Color, 1973, 107m.
Directed by John Milius
Starring Warren Oates, Ben Johnson, Michelle Phillips, Cloris Leachman, Harry Dean Stanton, Geoffrey Lewis, John P. Ryan, Richard Dreyfuss
Arrow (Blu-ray & DVD) (US RA/R1HD/NTSC), MGM (DVD) (US R1 NTSC) / WS (1.85:1) (16:9)
The nostalgia wave that hit America from the late '60s through the following decade resulted in some odd mutations of genres like musicals and westerns, but few twisted around as completely as crime films. Particularly in the wake of Bonnie and Clyde, Depression-era gangsters and robbers were suddenly in vogue with Roger Corman and AIP in particular cashing in with violent '30s crime saga like Bloody Mama and A Bullet for Pretty Boy.
One of the best of this wave was this somewhat fictionalized look at the legendary exploits of John Dillinger as told by one of the most fearless of the '70s generation of New Hollywood wunderkinds from USC, John Milius, who made his feature directorial debut with this back to back with his writing gig on the second Dirty Harry film, Magnum Force. Of course, Milius would go on to become a symbol of wild macho Hollywood with his small handful of directing efforts like Conan the Barbarian and Red Dawn, which were enough enshrine him in the guy's cinema hall of fame forever. Released by AIP, Milius' film turns to one of Sam Peckinpah's most iconic leading men, Warren Oates, as the title character, who riddles the Midwest with bullets and inspires a dogged manhunt from G-man Melvin Purvis (Johnson), a character Milius would spin off into a Dan Curtis TV pilot one year later. Dillinger and his gang's killing of five feds during one robbery is really the start of our story, with Purvis and Dillinger zig zagging through a string of bank robberies and violent associates while the gangster also becomes romantically entangled with principled hooker Billie Frechette (Phillips).
As you can probably tell from the cast list above, much of the fun here comes from seeing a wild assortment of character actors together, cast mainly as Dillinger's associates. Harry Dean Stanton, Geoffrey Lewis, John P. Ryan, and even a young Richard Dreyfuss (as loose cannon Baby Face Nelson) all get juicy material, while Johnson's The Last Picture Show costar, Cloris Leachman, gets a high-billed cameo appearance near the end as the Lady in Red. As a history lesson it's pretty dubious stuff, but there's no denying the entertainment value here with Oates and Johnson really making the most of their roles. Only pop singer turned actress Phillips seems a little out of place here, giving a solid performance but not quite convincing with her fashion model looks and chilly screen presence (which would later be put to better use by Ken Russell in Valentino). Overall it's a respectable entry in the string of Dillinger-related films out there including Public Enemies, The Lady in Red, and the 1945 Dillinger with Lawrence Tierney.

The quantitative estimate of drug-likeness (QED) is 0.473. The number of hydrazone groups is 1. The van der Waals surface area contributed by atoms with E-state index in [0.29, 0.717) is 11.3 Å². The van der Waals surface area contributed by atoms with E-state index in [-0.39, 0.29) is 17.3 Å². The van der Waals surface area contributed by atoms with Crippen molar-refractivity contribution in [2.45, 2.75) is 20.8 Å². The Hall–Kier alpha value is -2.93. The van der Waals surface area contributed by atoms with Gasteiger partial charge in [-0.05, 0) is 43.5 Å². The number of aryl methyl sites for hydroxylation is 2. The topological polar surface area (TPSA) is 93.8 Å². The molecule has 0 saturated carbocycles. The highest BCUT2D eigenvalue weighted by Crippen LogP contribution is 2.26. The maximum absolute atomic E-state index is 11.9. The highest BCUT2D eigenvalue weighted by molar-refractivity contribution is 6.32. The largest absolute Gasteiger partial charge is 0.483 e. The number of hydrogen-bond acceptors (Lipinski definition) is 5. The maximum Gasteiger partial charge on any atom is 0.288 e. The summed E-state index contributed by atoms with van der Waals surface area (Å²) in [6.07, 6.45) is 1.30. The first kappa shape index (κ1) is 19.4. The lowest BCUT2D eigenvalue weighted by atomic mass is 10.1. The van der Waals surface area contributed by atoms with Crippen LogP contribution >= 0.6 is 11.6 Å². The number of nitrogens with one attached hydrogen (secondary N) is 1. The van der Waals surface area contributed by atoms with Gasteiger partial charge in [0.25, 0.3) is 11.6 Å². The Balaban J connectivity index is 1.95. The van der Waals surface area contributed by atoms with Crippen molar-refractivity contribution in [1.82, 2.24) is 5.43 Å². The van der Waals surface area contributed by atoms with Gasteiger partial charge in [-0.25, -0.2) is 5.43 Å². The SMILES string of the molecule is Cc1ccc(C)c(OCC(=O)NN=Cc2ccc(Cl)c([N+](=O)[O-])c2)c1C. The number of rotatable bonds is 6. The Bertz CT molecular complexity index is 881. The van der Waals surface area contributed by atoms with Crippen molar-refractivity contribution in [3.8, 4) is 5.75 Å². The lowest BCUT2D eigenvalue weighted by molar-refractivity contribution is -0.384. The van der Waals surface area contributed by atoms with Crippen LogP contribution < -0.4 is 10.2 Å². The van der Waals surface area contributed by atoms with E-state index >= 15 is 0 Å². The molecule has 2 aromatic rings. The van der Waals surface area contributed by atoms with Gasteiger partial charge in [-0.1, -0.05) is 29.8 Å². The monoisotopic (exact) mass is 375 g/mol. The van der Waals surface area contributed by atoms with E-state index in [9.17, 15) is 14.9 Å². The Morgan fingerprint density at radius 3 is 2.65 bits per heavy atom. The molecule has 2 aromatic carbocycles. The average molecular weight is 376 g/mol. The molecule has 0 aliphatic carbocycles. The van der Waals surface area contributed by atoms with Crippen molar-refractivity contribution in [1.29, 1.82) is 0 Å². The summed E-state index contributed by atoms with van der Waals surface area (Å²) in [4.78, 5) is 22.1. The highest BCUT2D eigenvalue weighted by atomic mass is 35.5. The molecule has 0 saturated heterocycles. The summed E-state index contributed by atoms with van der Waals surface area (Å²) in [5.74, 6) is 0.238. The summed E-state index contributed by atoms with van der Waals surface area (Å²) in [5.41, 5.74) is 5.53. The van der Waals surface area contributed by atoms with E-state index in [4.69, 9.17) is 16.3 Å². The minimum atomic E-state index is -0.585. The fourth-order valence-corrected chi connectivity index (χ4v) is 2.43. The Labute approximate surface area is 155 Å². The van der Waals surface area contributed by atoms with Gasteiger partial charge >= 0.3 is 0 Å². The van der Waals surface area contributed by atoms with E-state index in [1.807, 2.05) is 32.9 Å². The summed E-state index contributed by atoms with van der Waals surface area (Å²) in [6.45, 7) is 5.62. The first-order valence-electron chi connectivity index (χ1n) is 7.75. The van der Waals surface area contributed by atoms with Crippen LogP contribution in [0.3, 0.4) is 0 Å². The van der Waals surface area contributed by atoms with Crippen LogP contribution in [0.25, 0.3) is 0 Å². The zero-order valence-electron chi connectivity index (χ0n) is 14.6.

Milius' film has been fairly easy to find on home video, especially since its appearance on DVD from MGM who acquired most of the AIP library. However, the US-only Arrow release (a dual-format one with Blu-ray and DVD options) improves things with a fresh HD scan that looks about as good as you could hope for this modest-looking period film. The color schemes are fairly drab, an intentional artistic choice, but the uptick in clarity is significant throughout with much more detail apparent in darker scenes. The LPCM English mono audio on the Blu-ray (featuring optional English subtitles) sounds excellent with nice support for the score by Barry De Vorzon (The Warriors), one of the few '70s AIP films to get an LP soundtrack release. An isolated music and effects track is a welcome option here, too. A pretty thorough audio commentary with Screening Violence author Stephen Price makes for an informative companion piece, running through the real vs. cinematic locations and pointing out the (many) narrative flourishes here that fly in the face of the facts. In addition to the usual theatrical trailer you also get some new video extras: a 10-minute interview with producer Lawrence Gordon, a 12-minute piece with director of photography Jules Brenner, and a 12-minute conversation with De Vorzon (who spends most of his time going over the rest of his career, just touching on this one in tiny bits). All of them touch on working with Milius, who was already showing some of his now-familiar eccentricities despite his relatively new status in the biz. Also included are a stills and poster gallery, the usual reversible sleeve options (new artwork by Sean Phillips or the theatrical poster), and an insert booklet with a new essay by Kim Newman about the cinematic history of Dillinger and a vintage set of Q&As from the production.